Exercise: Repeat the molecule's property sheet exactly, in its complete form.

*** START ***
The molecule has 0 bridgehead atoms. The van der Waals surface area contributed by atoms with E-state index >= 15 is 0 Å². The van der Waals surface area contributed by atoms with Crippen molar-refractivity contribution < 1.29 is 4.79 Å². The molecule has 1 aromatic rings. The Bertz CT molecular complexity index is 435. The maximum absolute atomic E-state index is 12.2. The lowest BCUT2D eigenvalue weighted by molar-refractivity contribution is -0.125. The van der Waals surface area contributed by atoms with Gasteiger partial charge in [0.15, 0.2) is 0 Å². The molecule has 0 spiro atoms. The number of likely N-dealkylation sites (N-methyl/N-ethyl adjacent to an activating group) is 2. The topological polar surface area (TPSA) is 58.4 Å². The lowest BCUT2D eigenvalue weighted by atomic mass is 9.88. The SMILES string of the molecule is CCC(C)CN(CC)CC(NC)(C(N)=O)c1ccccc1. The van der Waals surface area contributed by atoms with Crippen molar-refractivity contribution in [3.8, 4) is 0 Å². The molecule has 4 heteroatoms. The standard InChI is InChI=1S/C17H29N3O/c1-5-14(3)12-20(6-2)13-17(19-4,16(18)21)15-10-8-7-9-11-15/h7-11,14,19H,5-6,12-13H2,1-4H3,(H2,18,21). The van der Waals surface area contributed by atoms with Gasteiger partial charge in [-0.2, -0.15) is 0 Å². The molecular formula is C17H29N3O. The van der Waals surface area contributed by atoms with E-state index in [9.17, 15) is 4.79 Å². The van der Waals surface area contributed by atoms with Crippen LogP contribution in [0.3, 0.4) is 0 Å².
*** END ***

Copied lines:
The molecule has 0 bridgehead atoms. The van der Waals surface area contributed by atoms with E-state index >= 15 is 0 Å². The van der Waals surface area contributed by atoms with Crippen molar-refractivity contribution < 1.29 is 4.79 Å². The molecule has 1 aromatic rings. The Bertz CT molecular complexity index is 435. The maximum absolute atomic E-state index is 12.2. The lowest BCUT2D eigenvalue weighted by molar-refractivity contribution is -0.125. The van der Waals surface area contributed by atoms with Gasteiger partial charge in [0.15, 0.2) is 0 Å². The molecule has 0 spiro atoms. The number of likely N-dealkylation sites (N-methyl/N-ethyl adjacent to an activating group) is 2. The topological polar surface area (TPSA) is 58.4 Å². The lowest BCUT2D eigenvalue weighted by atomic mass is 9.88. The SMILES string of the molecule is CCC(C)CN(CC)CC(NC)(C(N)=O)c1ccccc1. The van der Waals surface area contributed by atoms with Crippen molar-refractivity contribution in [3.8, 4) is 0 Å². The molecule has 4 heteroatoms. The standard InChI is InChI=1S/C17H29N3O/c1-5-14(3)12-20(6-2)13-17(19-4,16(18)21)15-10-8-7-9-11-15/h7-11,14,19H,5-6,12-13H2,1-4H3,(H2,18,21). The van der Waals surface area contributed by atoms with Gasteiger partial charge in [-0.2, -0.15) is 0 Å². The molecular formula is C17H29N3O. The van der Waals surface area contributed by atoms with E-state index in [9.17, 15) is 4.79 Å². The van der Waals surface area contributed by atoms with Crippen LogP contribution in [0.3, 0.4) is 0 Å².